Thursday, March 11, 2010

Walungu

I find myself taking on many roles here for which I am totally unqualified however, simply being that I am from the West makes me more qualified than anyone else here. Some of those roles include French teacher, translator, nurse, nutritionist, etc. Today however I took on the role of photographer. Congo Restoration, the organization that runs the orphanage, is in the beginning stages of a new project, providing seeds to women to grow and help feed their families and communities, and today I was asked to go along to take pictures of the first of those seeds being distributed. We left first thing this morning for the village of Walungu, the capital of the Walungu territory (like Quebec City and Quebec). We caught a ride with a truck full of Oxfam workers and the view along the way was spectacular. We drove past women carrying babies on their back and crops on their heads, young boys and old men herding cows along the side of the road and countless mud huts with small children running around naked out front, all to a backdrop of the beautiful green mountains and valleys. It is neither safe nor appropriate for me to pull my camera out in public so as much as I would have loved to take tons of pictures, I didn’t. I soon realized however that even a thousand pictures could not do it justice.

After about 30 minutes the Oxfam truck dropped us off on the corner of the main road and a more rural road leading into Walungu. We then continued the rest of the way on foot which took about another hour or so and was even more breathtaking than the drive. As I walked the red dirt road alongside the Congolese people, a luscious forest on my left and the mountains behind a field filled with African cows to my right, you could still smell the rain that had fallen the night before and I almost had to pinch myself to believe that I was really there. I quickly told myself to take in every moment, every detail; this was an experience of a lifetime. The first 30 minutes were great, then we reached where the road had been washed out and were forced to climb along the narrow, muddy edge that was separated from the road by a ditch which, although shallow, was filled with murky water. As some of you already know, I am extremely clumsy and have absolutely no balance whatsoever, so much so that I have be known to trip walking down a straight, paved road. So, ask me to on walk along a narrow, slippery, uneven ledge… I thought for sure I was doomed. Interestingly enough though, the verse God gave me this morning (although I didn’t understand the significance at the time) was from Psalm 18:33 – “He makes me as surefooted as a deer, leading me safely along the mountain heights…” That’s what I kept repeating to myself over and over again as I walked and, sure enough, I made it without falling into the mud.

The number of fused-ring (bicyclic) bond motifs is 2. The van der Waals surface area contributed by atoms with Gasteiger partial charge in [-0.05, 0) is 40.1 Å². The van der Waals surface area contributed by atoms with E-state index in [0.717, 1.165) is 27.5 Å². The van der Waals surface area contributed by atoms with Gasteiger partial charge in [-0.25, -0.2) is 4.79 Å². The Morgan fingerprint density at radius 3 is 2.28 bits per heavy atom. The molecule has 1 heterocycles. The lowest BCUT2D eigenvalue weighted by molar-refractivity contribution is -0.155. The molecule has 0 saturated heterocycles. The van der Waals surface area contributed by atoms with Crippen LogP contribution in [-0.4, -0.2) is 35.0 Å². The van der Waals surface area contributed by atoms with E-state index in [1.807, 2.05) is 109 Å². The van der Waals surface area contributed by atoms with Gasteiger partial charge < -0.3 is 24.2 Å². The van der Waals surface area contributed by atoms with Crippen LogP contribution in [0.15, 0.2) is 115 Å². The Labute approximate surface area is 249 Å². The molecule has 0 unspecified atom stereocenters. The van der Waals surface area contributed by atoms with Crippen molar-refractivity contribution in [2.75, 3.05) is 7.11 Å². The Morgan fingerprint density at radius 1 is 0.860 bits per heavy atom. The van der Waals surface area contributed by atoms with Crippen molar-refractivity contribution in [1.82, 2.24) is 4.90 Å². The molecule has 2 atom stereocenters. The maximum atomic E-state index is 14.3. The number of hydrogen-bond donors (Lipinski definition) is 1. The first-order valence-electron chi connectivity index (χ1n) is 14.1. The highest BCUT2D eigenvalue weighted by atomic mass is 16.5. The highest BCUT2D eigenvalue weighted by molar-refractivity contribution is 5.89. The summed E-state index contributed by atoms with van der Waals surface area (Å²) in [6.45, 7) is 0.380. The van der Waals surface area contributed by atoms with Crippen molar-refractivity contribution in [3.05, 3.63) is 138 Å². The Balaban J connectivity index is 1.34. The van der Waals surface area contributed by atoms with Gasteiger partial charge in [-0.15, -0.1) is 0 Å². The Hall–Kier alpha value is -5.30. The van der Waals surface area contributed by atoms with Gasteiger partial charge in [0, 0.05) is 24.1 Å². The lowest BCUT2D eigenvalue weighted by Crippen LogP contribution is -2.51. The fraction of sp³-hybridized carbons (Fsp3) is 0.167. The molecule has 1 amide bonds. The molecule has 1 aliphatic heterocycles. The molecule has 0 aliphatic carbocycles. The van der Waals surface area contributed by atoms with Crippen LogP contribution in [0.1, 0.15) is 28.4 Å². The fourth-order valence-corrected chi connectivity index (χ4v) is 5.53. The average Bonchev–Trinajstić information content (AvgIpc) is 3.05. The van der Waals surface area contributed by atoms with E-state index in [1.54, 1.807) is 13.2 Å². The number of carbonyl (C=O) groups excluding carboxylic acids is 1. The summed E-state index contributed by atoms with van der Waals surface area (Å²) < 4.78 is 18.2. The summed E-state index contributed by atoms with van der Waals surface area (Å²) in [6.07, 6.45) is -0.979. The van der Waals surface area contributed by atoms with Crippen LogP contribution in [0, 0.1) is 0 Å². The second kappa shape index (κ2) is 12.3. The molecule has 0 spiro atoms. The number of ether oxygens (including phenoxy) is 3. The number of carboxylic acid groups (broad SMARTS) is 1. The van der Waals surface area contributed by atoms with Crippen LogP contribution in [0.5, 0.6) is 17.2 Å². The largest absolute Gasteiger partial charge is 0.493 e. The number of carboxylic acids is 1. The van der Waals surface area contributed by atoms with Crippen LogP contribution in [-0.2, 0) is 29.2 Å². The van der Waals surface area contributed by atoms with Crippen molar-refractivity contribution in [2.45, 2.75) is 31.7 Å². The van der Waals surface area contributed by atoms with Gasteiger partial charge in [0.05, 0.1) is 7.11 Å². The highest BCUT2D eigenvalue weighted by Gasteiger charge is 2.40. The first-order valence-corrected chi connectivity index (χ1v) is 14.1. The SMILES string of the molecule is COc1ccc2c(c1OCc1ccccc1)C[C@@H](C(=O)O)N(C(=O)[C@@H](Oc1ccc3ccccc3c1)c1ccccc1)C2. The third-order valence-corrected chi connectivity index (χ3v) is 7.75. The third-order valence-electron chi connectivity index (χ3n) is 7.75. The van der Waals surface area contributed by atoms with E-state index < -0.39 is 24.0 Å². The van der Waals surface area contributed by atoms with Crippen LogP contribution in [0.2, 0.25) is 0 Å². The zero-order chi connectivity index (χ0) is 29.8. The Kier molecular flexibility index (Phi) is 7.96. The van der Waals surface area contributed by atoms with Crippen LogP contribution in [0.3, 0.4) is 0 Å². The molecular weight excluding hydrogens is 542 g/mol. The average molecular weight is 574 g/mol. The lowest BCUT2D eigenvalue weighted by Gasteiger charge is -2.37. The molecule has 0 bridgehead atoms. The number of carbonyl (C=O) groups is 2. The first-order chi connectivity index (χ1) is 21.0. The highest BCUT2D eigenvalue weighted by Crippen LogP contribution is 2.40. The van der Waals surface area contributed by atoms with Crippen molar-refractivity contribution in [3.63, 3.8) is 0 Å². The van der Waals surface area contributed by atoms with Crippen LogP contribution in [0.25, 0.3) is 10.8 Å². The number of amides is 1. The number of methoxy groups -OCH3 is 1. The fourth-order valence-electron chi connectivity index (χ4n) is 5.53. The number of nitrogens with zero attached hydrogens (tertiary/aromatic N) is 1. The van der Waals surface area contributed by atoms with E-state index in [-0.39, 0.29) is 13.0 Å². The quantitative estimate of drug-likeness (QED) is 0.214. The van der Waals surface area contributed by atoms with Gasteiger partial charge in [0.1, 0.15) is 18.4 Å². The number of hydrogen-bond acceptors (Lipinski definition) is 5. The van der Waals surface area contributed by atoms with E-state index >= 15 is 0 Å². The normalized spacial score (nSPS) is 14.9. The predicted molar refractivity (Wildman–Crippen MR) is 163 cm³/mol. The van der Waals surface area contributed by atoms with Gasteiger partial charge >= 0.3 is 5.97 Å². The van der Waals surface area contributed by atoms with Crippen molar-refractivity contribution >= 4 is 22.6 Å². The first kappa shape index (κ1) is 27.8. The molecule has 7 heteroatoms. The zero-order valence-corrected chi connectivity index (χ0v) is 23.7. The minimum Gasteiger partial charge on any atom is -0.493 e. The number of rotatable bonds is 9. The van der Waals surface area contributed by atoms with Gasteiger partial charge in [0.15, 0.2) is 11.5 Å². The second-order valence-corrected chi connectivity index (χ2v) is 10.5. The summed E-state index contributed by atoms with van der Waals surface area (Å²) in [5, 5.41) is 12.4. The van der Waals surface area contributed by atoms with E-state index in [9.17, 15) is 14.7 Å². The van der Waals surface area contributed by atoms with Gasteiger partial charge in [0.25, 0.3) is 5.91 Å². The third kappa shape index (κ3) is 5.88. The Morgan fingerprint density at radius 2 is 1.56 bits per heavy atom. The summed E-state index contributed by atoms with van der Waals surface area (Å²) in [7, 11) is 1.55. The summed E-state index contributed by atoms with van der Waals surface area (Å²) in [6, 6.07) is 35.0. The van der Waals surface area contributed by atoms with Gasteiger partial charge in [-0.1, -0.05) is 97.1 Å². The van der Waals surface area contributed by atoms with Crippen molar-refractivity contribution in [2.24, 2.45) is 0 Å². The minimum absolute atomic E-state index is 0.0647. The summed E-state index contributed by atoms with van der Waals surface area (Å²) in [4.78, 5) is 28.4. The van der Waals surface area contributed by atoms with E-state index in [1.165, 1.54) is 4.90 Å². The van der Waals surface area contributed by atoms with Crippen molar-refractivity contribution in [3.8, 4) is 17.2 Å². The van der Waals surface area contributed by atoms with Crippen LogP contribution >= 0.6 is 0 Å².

We arrived in Walungu and after delivering the seeds we went around, in true African style, visiting various people. One of our first stops was CAMPS (Centre d’Assistance M├ędicale et Psycho-Sociale), a center providing counselling, rehabilitation, etc. to women who have been victims of rape. It was very interesting to talk to the director there and hear his perspective on what needs to be done to bring restoration to his country. According to him, although the war is over, the people and the country are so traumatized that a lot needs to be done before the country has any hope of moving forward. He believes very strongly that the future of Congo rests in the hands of the women and children and therefore it is of the utmost importance that they are provided with opportunities for healing. His organization is doing a great work among the women however he also emphasized the importance of caring for the children, most especially the orphans. We also visited the mayor of the Walungu territory. Although our time there was short he also spoke with hope in regards to the future of the Congo. One thing he said that struck me was that the children here have lost the ability to play and he spoke of the importance of simple things like teaching them games so that they can move past the trauma they have experienced and be children once again. I had to agree with his observation and I thought to myself, “I may not be able to do much but that’s one thing I can do, teach our kids how to play…”

All in all, it was a good day and I returned to the orphanage this afternoon exhausted yet at the same time feeling refreshed after a day away, filled with gratitude for the awesome privilege it is to be here and, after hearing all that the mayor CAMPS director had to say, filled with a new sense of meaning and purpose for my time here.

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